The use of pesticides to maintain plant quality represents a significant strategy for ornamental producers to stay competitive. Neonicotinoids represent the most effective insecticides for control of insect pests such as aphids and whiteflies (Jeschke and Nauen 2008; Jeschke et al. 2011). Even though neonicotinoid active ingredients were primarilysold in crop-use products (93%), the remainder were mostly absorbed in the ornamental industry: 4% sold in turf/ornamental, 1.4% in household pest control, and 1.2% in lawn/garden (Douglas and Tooker 2015). Meanwhile, a recent trend to impose more restrictive labeling policies by retail stores on pesticide use (i.e., disclosing the use of neonicotinoids) may impact producers’ production costs even further. Maintaining low-cost and competitive production practices thus has become increasingly important for nursery and greenhouse producers to stay profitable. While the EU regulators extended the ban on three major neonicotinoidsto a total ban of neonicotinoid use in outdoor fields in 2018,most recent studies have revealed that the EU’s ban on neonicotinoids has caused a yield decrease (Dewar 2016; Noleppa 2017) and increase of production costs (Noleppa 2017). Banning neonicotinoids has forced farmers to use alternative means of pest control which may have unintended consequences such as pest resistance. Jactel et al. (2019) showed that the most common alternative to neonicotinoid insecticides is the use of another chemical insecticide (89% of cases). Nonetheless, other chemical insecticides are not necessarily safer for the environment. Furthermore, alternative pest management methods may not always match neonicotinoids in terms of efficacy, applicability, durability, and/or practicability. For example, Furlan and Kreutzweiser (2015) pointed out that widespread adoption of integrated pest management (IPM) approaches to insect pest management is particularly challenging when the use of neonicotinoid insecticides is large-scale and often prophylactic. IPM generally requires more labor and time and is managerial-intensive and information-extensive (Allahyari et al. 2017; Beckmann et al. 2009; Fernandez-Cornejo et al. 1994; Jones et al. 2009). The information about the current use of neonicotinoids (i.e., scale of use, frequency of use, application method) can help the policy makers to form a better prediction of the potential impact on the ornamental industry.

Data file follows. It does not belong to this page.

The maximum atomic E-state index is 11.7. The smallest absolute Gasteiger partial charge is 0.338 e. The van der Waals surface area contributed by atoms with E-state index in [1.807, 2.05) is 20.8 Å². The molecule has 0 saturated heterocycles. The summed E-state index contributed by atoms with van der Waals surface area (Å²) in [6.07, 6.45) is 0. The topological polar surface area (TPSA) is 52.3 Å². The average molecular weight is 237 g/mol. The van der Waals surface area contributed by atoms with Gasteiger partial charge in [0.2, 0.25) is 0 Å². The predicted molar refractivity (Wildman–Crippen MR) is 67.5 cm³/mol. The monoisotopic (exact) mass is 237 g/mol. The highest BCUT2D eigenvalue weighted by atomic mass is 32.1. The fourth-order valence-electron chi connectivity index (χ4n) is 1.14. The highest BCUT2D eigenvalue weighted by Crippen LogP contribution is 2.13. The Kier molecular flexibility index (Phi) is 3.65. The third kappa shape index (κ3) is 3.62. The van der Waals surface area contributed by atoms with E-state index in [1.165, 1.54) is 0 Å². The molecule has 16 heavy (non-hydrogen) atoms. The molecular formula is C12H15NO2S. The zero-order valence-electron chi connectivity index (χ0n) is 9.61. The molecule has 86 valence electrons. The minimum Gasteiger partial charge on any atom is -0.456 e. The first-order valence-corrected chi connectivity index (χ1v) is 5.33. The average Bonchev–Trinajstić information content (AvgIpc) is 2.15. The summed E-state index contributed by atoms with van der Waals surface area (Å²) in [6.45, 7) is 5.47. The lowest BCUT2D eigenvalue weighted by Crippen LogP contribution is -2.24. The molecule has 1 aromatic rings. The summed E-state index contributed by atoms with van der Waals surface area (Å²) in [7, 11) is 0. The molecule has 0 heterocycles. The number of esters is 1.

Survey of Ornamental Plants Producers